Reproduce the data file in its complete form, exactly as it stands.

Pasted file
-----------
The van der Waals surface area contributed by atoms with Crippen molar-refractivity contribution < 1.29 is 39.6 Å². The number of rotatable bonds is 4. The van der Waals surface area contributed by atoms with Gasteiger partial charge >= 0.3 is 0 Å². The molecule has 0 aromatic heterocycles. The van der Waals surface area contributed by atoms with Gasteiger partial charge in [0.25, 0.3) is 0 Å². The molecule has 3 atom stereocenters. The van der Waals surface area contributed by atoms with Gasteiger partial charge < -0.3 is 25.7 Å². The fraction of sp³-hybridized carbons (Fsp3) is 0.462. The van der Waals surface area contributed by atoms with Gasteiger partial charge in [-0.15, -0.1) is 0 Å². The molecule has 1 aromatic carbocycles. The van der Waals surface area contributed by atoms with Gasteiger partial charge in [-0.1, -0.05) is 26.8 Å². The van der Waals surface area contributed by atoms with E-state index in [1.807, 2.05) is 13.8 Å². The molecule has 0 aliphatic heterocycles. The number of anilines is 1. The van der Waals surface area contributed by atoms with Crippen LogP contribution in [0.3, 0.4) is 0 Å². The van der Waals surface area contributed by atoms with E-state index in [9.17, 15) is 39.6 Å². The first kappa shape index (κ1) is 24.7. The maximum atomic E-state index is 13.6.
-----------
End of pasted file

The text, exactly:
The van der Waals surface area contributed by atoms with Crippen molar-refractivity contribution < 1.29 is 39.6 Å². The number of rotatable bonds is 4. The van der Waals surface area contributed by atoms with Gasteiger partial charge >= 0.3 is 0 Å². The molecule has 0 aromatic heterocycles. The van der Waals surface area contributed by atoms with Gasteiger partial charge in [0.25, 0.3) is 0 Å². The molecule has 3 atom stereocenters. The van der Waals surface area contributed by atoms with Gasteiger partial charge < -0.3 is 25.7 Å². The fraction of sp³-hybridized carbons (Fsp3) is 0.462. The van der Waals surface area contributed by atoms with Gasteiger partial charge in [-0.15, -0.1) is 0 Å². The molecule has 1 aromatic carbocycles. The van der Waals surface area contributed by atoms with Gasteiger partial charge in [-0.1, -0.05) is 26.8 Å². The van der Waals surface area contributed by atoms with E-state index in [1.807, 2.05) is 13.8 Å². The molecule has 0 aliphatic heterocycles. The number of anilines is 1. The van der Waals surface area contributed by atoms with Crippen LogP contribution in [0.3, 0.4) is 0 Å². The van der Waals surface area contributed by atoms with E-state index in [9.17, 15) is 39.6 Å². The first kappa shape index (κ1) is 24.7. The maximum atomic E-state index is 13.6.